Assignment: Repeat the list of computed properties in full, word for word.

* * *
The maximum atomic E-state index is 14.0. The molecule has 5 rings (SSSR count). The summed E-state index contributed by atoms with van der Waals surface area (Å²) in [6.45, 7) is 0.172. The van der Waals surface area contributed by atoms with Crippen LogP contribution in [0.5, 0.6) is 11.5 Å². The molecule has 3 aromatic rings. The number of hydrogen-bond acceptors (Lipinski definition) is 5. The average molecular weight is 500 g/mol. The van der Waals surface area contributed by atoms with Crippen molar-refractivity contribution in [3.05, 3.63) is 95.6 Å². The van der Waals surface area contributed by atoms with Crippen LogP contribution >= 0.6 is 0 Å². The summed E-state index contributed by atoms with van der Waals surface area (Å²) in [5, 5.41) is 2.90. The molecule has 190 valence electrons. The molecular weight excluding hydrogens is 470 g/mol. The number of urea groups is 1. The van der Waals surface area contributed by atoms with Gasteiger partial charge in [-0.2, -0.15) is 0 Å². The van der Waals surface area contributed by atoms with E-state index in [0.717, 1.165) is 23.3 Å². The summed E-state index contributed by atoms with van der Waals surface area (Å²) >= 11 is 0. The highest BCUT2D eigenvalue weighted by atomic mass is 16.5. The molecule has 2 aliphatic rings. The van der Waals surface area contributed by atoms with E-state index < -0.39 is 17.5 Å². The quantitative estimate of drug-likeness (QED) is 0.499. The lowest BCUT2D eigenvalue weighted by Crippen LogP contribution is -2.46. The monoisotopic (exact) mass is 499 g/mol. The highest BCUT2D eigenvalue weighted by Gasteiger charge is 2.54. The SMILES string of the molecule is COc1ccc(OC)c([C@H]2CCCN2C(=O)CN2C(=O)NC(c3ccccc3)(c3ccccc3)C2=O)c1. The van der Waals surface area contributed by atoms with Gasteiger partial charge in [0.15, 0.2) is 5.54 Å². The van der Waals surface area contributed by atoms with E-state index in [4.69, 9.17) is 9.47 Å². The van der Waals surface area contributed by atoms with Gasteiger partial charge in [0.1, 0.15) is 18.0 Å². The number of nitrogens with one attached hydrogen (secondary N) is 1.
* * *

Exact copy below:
The maximum atomic E-state index is 14.0. The molecule has 5 rings (SSSR count). The summed E-state index contributed by atoms with van der Waals surface area (Å²) in [6.45, 7) is 0.172. The van der Waals surface area contributed by atoms with Crippen LogP contribution in [0.5, 0.6) is 11.5 Å². The molecule has 3 aromatic rings. The number of hydrogen-bond acceptors (Lipinski definition) is 5. The average molecular weight is 500 g/mol. The van der Waals surface area contributed by atoms with Crippen molar-refractivity contribution in [3.05, 3.63) is 95.6 Å². The van der Waals surface area contributed by atoms with Crippen LogP contribution >= 0.6 is 0 Å². The summed E-state index contributed by atoms with van der Waals surface area (Å²) in [5, 5.41) is 2.90. The molecule has 190 valence electrons. The molecular weight excluding hydrogens is 470 g/mol. The number of urea groups is 1. The van der Waals surface area contributed by atoms with Gasteiger partial charge in [-0.2, -0.15) is 0 Å². The van der Waals surface area contributed by atoms with E-state index in [0.717, 1.165) is 23.3 Å². The summed E-state index contributed by atoms with van der Waals surface area (Å²) >= 11 is 0. The highest BCUT2D eigenvalue weighted by atomic mass is 16.5. The molecule has 2 aliphatic rings. The van der Waals surface area contributed by atoms with E-state index < -0.39 is 17.5 Å². The quantitative estimate of drug-likeness (QED) is 0.499. The lowest BCUT2D eigenvalue weighted by Crippen LogP contribution is -2.46. The monoisotopic (exact) mass is 499 g/mol. The highest BCUT2D eigenvalue weighted by Gasteiger charge is 2.54. The SMILES string of the molecule is COc1ccc(OC)c([C@H]2CCCN2C(=O)CN2C(=O)NC(c3ccccc3)(c3ccccc3)C2=O)c1. The van der Waals surface area contributed by atoms with Gasteiger partial charge in [0.15, 0.2) is 5.54 Å². The van der Waals surface area contributed by atoms with E-state index in [4.69, 9.17) is 9.47 Å². The van der Waals surface area contributed by atoms with Gasteiger partial charge in [0.1, 0.15) is 18.0 Å². The number of nitrogens with one attached hydrogen (secondary N) is 1.